Slamet Gundono: Imagination through grass
Ganug Nugroho Adi
Born Gundono, he received Slamet as his forename from his primary school teacher. “It was only to make it longer and more stylish,” said Slamet Gundono, who was fond of wayang (puppet) shows as a child.
Although his father was a wayang kulit (leather/shadow puppet) master in Tegal, Central Java, Gundono was not seriously engaged in this art as a youth, because the puppeteer profession used to be linked with drinking and debauchery. This sturdy man chose to study in a madrassa (Islamic school) in Lebak Siu, but it was at this school that his interest in wayang was rekindled.
In 1999, he set up a community, “Sanggar Wayang Suket” (the Grass Puppetry Studio), in Solo, Central Java, where he revolutionized this type of wayang art mostly regarded as coming to a standstill. Since then, his approach to the wayang suket he recreated has fluctuated between the Western theater and the Eastern wayang traditions.
The puppets are named after the material used to make them, which is grass, or suket in Javanese. The types of grass shaped into the different figures are usually teki (sedge grass), gajah (elephant grass), or mendhong (mat-making grass). Apart from their strong texture, these grass varieties have long leaves, which make them easier to fashion.
However, wayang suket has no standard profiles, as is the case with the characters in leather puppetry. At first glance, these grass puppets look like wayang kulit, which can be manipulated by hand, yet it’s difficult to distinguish one figure from another due to their similar forms.
A 1999 graduate of pedalangan (puppetry) from the Indonesian Art College (STSI), currently the Indonesian Art Institute (ISI), Surakarta (Solo), Gundono has now become the icon of wayang suket. Once also known as a dalang (puppeteer) of wayang kulit, this 150-kilogram artist is delving even further into wayang suket.
Born in Tegal on June 19, 1966, Slamet Gundono never thought in the beginning that grass puppetry would be a trendy art. He was just exploring his childhood experiences and happened to present it as a performing art on stage. Roaming in paddy fields as a boy, Gundono would observe farmers weaving grass leaves into wayang models during their breaks.
He staged his first grass puppet show in 1997 in Riau. When he was, unexpectedly, asked to perform there, no wayang or gamelan were available. As his older brother had an art studio in the middle of a neglected area full of weeds, his childhood memory popped up and he decided to use grass to make the various wayang puppets. With vocal imitation of the gamelan, the first story presented was Kelingan Lamun Kelangan (Reminder of Loss).
Wayang suket allows full freedom for the audience to build on their unlimited imagination. The philosophy of grass as an ever-growing plant needing only water and sunlight represents the spirit of an art that generates pride and strength of imagination.
The performance itself symbolizes the grass roots questioning themselves instead of rebelling or causing harm in life, which is likened to children playing in a house yard.
Gundono elegantly and uniquely weaves his grass puppets into new wayang creations. The stories chosen are not merely the classic epics of the Mahabharata or the Ramayana, but also daily events including bombings and general elections.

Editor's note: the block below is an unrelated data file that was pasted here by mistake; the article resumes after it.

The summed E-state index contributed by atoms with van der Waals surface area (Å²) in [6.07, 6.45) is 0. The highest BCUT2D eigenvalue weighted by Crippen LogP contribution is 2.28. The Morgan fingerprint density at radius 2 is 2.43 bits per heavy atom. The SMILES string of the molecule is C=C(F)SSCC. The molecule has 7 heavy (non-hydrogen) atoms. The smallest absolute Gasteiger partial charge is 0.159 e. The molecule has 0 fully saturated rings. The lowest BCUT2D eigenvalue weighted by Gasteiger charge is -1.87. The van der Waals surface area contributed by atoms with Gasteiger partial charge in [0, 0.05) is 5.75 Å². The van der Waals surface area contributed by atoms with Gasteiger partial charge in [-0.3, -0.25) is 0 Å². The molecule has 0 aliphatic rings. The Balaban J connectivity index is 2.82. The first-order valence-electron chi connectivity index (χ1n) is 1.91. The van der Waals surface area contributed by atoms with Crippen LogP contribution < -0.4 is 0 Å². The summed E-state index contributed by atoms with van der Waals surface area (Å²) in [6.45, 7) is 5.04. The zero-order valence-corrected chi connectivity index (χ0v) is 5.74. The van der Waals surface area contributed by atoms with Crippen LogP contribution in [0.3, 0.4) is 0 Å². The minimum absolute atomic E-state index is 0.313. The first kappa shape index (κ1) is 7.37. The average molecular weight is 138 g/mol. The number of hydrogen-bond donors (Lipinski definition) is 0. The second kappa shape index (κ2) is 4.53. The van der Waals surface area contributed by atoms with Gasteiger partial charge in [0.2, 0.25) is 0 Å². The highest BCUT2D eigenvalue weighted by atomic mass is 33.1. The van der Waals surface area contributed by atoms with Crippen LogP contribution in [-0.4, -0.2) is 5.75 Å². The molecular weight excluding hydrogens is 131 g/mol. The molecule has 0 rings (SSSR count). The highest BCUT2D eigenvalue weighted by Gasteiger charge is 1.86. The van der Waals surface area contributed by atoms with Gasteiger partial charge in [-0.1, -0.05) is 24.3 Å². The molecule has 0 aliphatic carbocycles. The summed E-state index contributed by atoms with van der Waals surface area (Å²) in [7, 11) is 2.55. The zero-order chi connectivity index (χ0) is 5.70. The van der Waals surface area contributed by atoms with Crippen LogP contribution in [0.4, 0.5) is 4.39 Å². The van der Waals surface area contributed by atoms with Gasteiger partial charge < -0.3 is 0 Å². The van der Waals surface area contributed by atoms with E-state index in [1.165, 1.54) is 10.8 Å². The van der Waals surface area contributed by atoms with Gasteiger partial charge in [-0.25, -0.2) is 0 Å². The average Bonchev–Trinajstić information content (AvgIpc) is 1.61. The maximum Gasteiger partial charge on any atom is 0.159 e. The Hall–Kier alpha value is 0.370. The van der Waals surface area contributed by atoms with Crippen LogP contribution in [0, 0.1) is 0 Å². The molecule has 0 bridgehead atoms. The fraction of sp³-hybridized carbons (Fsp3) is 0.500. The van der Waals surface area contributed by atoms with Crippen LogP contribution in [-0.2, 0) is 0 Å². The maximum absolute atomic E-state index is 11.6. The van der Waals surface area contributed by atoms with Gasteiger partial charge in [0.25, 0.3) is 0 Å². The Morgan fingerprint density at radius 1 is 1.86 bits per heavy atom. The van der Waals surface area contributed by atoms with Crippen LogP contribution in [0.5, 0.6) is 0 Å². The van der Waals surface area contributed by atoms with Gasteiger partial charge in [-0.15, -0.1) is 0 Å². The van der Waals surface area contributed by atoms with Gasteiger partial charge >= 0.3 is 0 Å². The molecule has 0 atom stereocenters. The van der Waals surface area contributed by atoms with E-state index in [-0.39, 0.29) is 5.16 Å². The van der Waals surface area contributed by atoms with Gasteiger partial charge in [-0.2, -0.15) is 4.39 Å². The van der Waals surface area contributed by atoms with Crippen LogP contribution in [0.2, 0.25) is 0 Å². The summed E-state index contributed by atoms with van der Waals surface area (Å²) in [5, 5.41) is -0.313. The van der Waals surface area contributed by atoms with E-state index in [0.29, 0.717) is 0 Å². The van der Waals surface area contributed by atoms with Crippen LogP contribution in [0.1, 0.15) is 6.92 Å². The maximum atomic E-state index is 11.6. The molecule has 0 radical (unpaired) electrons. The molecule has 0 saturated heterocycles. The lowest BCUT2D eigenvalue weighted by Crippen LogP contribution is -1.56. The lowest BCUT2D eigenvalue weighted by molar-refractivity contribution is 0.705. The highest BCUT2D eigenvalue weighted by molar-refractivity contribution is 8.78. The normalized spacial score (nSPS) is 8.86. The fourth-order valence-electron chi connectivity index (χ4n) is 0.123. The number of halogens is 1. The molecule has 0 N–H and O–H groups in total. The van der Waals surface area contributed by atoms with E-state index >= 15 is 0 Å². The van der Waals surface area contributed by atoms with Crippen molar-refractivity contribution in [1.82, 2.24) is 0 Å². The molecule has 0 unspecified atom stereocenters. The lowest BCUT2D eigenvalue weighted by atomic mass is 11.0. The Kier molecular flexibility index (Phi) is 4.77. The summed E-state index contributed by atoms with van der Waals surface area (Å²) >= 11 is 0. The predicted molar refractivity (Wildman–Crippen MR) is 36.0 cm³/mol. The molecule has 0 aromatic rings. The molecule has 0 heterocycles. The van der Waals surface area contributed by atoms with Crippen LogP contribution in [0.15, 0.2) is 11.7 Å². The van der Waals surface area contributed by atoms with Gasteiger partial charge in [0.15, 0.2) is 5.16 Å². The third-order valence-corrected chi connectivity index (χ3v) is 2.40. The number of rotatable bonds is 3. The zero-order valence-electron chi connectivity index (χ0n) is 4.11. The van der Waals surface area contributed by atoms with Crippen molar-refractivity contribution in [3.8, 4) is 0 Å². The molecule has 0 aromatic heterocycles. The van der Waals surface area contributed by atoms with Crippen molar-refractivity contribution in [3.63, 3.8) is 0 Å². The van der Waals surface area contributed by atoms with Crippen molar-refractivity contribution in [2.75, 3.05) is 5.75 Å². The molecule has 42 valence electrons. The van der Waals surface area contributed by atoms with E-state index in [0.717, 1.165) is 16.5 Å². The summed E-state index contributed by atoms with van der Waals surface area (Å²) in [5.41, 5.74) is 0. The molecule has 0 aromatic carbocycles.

Unlike most dalang, clad in a traditional suit with a headcloth and a kris, Gundono sometimes appears without a shirt, or dressed like a cowboy. His other performance media, apart from the main characters and gunungan (mountains symbolizing human and spiritual worlds), are made from vegetables such as chili, cucumbers, tomatoes and onions stuck to a banana tree stem.
His experience in popularizing wayang suket over several years has indicated that those inviting him to perform display a strong romantic response commonly shown by an agrarian society, which comes from the subconscious minds of urban people. And not only the Javanese, even the audience in Berlin, Germany, expressed the same enthusiasm. They were so impressed that Gundono was treated to dinner after the program.
The other episodes revised or written by Gundono include Sukesi atau Rahwana Lahir (The Birth of Rahwana), Limbuk Ingin Merdeka (Limbuk wants Freedom), and Bibir Merah Banowati (Banowati’s Rosy Lips) to service the relevant market demand. In his hands, wayang suket becomes fresh and interesting infotainment.
“I’ve always seen wayang in its traditional history, like the Western theater. I don’t mean to combine both in my shows, I just take a look at the two and then create something between them,” he pointed out.
According to Gundono, wayang suket can be found in many places. But wayang craftsmen produce very refined works, corresponding to the already existing characters in wayang kulit.
“My wayang simply take the form of woven grass. Characters like Gatotkaca, Arjuna, Semar, Gareng, Petruk and Bagong are all about the same. I give the audience the chance to identify the wayang figures. I don’t want to dominate the stage.”
In other words, added Gundono, his grass puppets were not derived from existing models. He did not claim to be the original creator of wayang suket either. “It’s just my attempt to present the wayang in my own way,” he maintained.
Through wayang suket, Gundono would, in fact, like to free wayang from its rigid constraints. Not only grass but various objects like stones, coconut shells, sawn wood and even flip-flops appear as Gundono’s media to arouse the imagination of spectators.
“I’m trying to produce a synergy between the theater-and-dance world and Java’s art of puppetry. Rather than major episodes, the Mahabharata and Ramayana serve as a means to expose different topical issues,” concluded Gundono, now living at Sanggar Wayang Suket, Jomboran village, Karanganyar, Central Java.
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